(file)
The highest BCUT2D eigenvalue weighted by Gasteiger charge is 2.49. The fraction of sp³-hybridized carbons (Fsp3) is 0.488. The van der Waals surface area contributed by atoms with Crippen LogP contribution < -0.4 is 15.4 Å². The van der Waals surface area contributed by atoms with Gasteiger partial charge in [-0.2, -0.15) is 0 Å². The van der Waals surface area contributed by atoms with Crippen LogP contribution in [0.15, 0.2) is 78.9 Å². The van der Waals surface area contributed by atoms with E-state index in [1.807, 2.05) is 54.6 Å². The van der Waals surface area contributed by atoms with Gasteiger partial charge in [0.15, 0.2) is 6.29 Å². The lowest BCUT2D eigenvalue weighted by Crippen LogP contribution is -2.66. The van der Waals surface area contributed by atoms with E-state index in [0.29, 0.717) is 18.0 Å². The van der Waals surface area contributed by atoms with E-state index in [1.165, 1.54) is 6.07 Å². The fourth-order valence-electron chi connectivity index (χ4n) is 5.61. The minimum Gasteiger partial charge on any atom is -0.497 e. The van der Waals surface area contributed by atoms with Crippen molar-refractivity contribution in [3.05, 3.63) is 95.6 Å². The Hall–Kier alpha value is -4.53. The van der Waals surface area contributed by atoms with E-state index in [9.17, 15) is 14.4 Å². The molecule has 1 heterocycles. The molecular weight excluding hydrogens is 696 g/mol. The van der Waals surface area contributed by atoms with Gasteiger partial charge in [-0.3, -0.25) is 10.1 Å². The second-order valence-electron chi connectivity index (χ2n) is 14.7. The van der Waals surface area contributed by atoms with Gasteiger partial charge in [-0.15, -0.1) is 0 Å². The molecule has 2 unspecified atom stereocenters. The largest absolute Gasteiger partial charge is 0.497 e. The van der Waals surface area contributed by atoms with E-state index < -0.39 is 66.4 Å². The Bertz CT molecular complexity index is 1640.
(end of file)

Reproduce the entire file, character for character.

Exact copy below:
The highest BCUT2D eigenvalue weighted by Gasteiger charge is 2.49. The fraction of sp³-hybridized carbons (Fsp3) is 0.488. The van der Waals surface area contributed by atoms with Crippen LogP contribution < -0.4 is 15.4 Å². The van der Waals surface area contributed by atoms with Gasteiger partial charge in [-0.2, -0.15) is 0 Å². The van der Waals surface area contributed by atoms with Crippen LogP contribution in [0.15, 0.2) is 78.9 Å². The van der Waals surface area contributed by atoms with E-state index in [1.807, 2.05) is 54.6 Å². The van der Waals surface area contributed by atoms with Gasteiger partial charge in [0.15, 0.2) is 6.29 Å². The lowest BCUT2D eigenvalue weighted by Crippen LogP contribution is -2.66. The van der Waals surface area contributed by atoms with E-state index in [0.29, 0.717) is 18.0 Å². The van der Waals surface area contributed by atoms with E-state index in [1.165, 1.54) is 6.07 Å². The fourth-order valence-electron chi connectivity index (χ4n) is 5.61. The minimum Gasteiger partial charge on any atom is -0.497 e. The van der Waals surface area contributed by atoms with Crippen molar-refractivity contribution in [3.05, 3.63) is 95.6 Å². The Hall–Kier alpha value is -4.53. The van der Waals surface area contributed by atoms with E-state index in [9.17, 15) is 14.4 Å². The molecule has 1 heterocycles. The molecular weight excluding hydrogens is 696 g/mol. The van der Waals surface area contributed by atoms with Gasteiger partial charge in [-0.3, -0.25) is 10.1 Å². The second-order valence-electron chi connectivity index (χ2n) is 14.7. The van der Waals surface area contributed by atoms with Gasteiger partial charge in [-0.15, -0.1) is 0 Å². The molecule has 2 unspecified atom stereocenters. The largest absolute Gasteiger partial charge is 0.497 e. The van der Waals surface area contributed by atoms with E-state index < -0.39 is 66.4 Å². The Bertz CT molecular complexity index is 1640.